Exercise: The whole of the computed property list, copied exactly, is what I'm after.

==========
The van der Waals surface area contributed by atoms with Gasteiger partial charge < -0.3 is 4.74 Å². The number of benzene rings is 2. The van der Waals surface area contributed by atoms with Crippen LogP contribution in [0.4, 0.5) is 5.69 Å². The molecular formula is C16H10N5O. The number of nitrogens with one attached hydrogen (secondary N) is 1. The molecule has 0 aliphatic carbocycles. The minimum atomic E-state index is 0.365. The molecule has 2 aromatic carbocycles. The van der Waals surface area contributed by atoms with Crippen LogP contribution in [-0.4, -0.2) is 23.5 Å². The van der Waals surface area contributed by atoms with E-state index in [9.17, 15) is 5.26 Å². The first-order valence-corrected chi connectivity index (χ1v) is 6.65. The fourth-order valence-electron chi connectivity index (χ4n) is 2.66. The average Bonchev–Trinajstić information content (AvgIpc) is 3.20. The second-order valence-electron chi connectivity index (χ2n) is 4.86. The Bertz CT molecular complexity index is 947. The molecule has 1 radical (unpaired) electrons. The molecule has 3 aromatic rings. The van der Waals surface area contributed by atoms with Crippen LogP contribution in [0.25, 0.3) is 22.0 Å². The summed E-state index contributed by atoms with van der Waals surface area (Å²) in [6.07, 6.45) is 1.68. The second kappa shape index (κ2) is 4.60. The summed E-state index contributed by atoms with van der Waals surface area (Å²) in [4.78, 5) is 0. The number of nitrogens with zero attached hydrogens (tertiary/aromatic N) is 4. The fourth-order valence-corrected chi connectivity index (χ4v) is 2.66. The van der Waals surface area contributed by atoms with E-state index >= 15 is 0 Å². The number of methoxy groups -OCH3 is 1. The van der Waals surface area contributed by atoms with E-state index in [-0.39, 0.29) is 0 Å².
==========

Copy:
The van der Waals surface area contributed by atoms with Gasteiger partial charge < -0.3 is 4.74 Å². The number of benzene rings is 2. The van der Waals surface area contributed by atoms with Crippen LogP contribution in [0.4, 0.5) is 5.69 Å². The molecular formula is C16H10N5O. The number of nitrogens with one attached hydrogen (secondary N) is 1. The molecule has 0 aliphatic carbocycles. The minimum atomic E-state index is 0.365. The molecule has 2 aromatic carbocycles. The van der Waals surface area contributed by atoms with Crippen LogP contribution in [-0.4, -0.2) is 23.5 Å². The van der Waals surface area contributed by atoms with E-state index in [9.17, 15) is 5.26 Å². The first-order valence-corrected chi connectivity index (χ1v) is 6.65. The fourth-order valence-electron chi connectivity index (χ4n) is 2.66. The average Bonchev–Trinajstić information content (AvgIpc) is 3.20. The second-order valence-electron chi connectivity index (χ2n) is 4.86. The Bertz CT molecular complexity index is 947. The molecule has 1 radical (unpaired) electrons. The molecule has 3 aromatic rings. The van der Waals surface area contributed by atoms with Crippen LogP contribution in [0.25, 0.3) is 22.0 Å². The summed E-state index contributed by atoms with van der Waals surface area (Å²) in [6.07, 6.45) is 1.68. The second kappa shape index (κ2) is 4.60. The summed E-state index contributed by atoms with van der Waals surface area (Å²) in [4.78, 5) is 0. The number of nitrogens with zero attached hydrogens (tertiary/aromatic N) is 4. The fourth-order valence-corrected chi connectivity index (χ4v) is 2.66. The van der Waals surface area contributed by atoms with E-state index >= 15 is 0 Å². The number of methoxy groups -OCH3 is 1. The van der Waals surface area contributed by atoms with E-state index in [-0.39, 0.29) is 0 Å².